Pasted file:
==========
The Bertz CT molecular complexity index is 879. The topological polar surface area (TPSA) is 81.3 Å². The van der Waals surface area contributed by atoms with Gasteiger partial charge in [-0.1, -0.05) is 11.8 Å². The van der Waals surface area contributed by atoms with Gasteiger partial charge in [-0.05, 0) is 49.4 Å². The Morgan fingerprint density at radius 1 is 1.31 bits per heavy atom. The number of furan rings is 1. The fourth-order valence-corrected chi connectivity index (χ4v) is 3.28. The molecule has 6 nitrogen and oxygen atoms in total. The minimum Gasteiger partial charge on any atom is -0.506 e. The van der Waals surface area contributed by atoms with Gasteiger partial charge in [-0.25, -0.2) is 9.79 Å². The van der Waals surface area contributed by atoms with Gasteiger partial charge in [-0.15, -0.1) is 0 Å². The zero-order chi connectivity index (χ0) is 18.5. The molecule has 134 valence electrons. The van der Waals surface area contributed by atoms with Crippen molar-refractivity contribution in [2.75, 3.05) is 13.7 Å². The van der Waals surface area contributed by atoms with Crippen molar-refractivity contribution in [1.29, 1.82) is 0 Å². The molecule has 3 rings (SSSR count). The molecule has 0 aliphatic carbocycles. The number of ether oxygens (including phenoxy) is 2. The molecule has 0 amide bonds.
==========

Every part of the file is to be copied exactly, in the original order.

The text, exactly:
The Bertz CT molecular complexity index is 879. The topological polar surface area (TPSA) is 81.3 Å². The van der Waals surface area contributed by atoms with Gasteiger partial charge in [-0.1, -0.05) is 11.8 Å². The van der Waals surface area contributed by atoms with Gasteiger partial charge in [-0.05, 0) is 49.4 Å². The Morgan fingerprint density at radius 1 is 1.31 bits per heavy atom. The number of furan rings is 1. The fourth-order valence-corrected chi connectivity index (χ4v) is 3.28. The molecule has 6 nitrogen and oxygen atoms in total. The minimum Gasteiger partial charge on any atom is -0.506 e. The van der Waals surface area contributed by atoms with Gasteiger partial charge in [-0.25, -0.2) is 9.79 Å². The van der Waals surface area contributed by atoms with Gasteiger partial charge in [-0.15, -0.1) is 0 Å². The zero-order chi connectivity index (χ0) is 18.5. The molecule has 134 valence electrons. The van der Waals surface area contributed by atoms with Crippen molar-refractivity contribution in [2.75, 3.05) is 13.7 Å². The van der Waals surface area contributed by atoms with Crippen molar-refractivity contribution in [1.29, 1.82) is 0 Å². The molecule has 3 rings (SSSR count). The molecule has 0 aliphatic carbocycles. The number of ether oxygens (including phenoxy) is 2. The molecule has 0 amide bonds.